Eleven Days Awake

25 10 2007

Eleven Days Awake
On the first day, Randy Gardner woke at six A.M. feeling alert and ready to go. By day two he had begun to drag, experiencing a fuzzy-headed lack of focus. When handed series of objects, he struggled to recognize them by touch alone. The third day he became uncharacteristically moody, snapping at his friends. He had trouble repeating common tongue twisters such as Peter Piper picked a peck of pickled peppers. By the fourth day, the sand-clawed demons of sleep were scraping at the back of his eyeballs. He suddenly and inexplicably hallucinated that he was Paul Lowe, a large black football player for the San Diego Chargers. Gardner, in reality, was white, seventeen years old, and 130 pounds soaking wet.

Gardner, a San Diego high school student, was the subject of a self-imposed sleep-deprivation experiment. He had resolved to find out what would happen to his mind and body if he stayed awake from December 28, 1963 to January 8, 1964, a total of 264 hours – eleven days. Assisting him were two classmates, Bruce McAllister and Joe Marciano Jr. They kept him awake and tracked his condition by administering a series of tests. They planned to enter the results in the Greater San Diego High School Science Fair. But transforming the ordeal from a science fair stunt into one of the most widely cited sleep-deprivation experiments ever conducted was the arrival of Stanford researcher William C. Dement, who flew down from Palo Alto to be with Randy as soon as he heard what was going on…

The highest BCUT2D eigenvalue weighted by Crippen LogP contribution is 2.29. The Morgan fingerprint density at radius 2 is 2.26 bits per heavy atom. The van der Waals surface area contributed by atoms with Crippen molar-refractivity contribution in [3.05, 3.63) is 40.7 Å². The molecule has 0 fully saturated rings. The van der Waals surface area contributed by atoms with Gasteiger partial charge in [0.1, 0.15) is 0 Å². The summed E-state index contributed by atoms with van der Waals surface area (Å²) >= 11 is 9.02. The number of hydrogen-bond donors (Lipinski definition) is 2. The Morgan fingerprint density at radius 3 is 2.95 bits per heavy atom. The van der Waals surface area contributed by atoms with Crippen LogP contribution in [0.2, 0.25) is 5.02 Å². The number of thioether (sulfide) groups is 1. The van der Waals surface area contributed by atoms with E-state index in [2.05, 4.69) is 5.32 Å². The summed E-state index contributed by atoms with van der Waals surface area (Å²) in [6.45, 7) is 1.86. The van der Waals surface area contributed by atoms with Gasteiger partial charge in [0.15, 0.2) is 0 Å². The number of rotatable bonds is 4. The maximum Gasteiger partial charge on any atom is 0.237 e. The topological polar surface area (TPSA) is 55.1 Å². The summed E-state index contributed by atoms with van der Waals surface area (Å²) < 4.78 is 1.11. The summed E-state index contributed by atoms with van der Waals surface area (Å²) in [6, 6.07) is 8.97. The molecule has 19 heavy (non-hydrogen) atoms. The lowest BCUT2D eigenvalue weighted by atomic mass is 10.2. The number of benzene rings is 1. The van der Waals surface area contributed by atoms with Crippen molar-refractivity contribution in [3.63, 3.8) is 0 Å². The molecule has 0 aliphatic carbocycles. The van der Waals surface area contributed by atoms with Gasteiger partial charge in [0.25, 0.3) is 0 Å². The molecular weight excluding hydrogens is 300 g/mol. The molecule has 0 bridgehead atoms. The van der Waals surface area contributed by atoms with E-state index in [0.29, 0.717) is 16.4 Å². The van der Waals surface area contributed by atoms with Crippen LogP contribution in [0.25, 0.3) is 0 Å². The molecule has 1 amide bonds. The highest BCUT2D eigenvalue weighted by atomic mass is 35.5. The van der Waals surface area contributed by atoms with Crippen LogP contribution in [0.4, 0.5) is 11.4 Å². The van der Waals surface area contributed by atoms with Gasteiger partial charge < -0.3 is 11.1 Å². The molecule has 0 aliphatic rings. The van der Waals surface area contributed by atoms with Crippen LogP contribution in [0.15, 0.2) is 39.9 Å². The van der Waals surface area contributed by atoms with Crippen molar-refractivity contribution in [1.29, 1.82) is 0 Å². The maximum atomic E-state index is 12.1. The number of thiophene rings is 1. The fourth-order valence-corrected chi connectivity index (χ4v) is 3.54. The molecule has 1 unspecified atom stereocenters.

n 1984 1894 Russian physician Marie de Manaceine kept four puppies awake almost five days, at which point the puppies died. She reported that the research was “excessively painful,” not only for the puppies but for herself as well…The one thing they didn’t do was give him any drugs. Not even caffeine.

Ross J. (1965) “Neurological Findings After Prolonged Sleep Deprivation.” Archives of Neurology 12:399-403.

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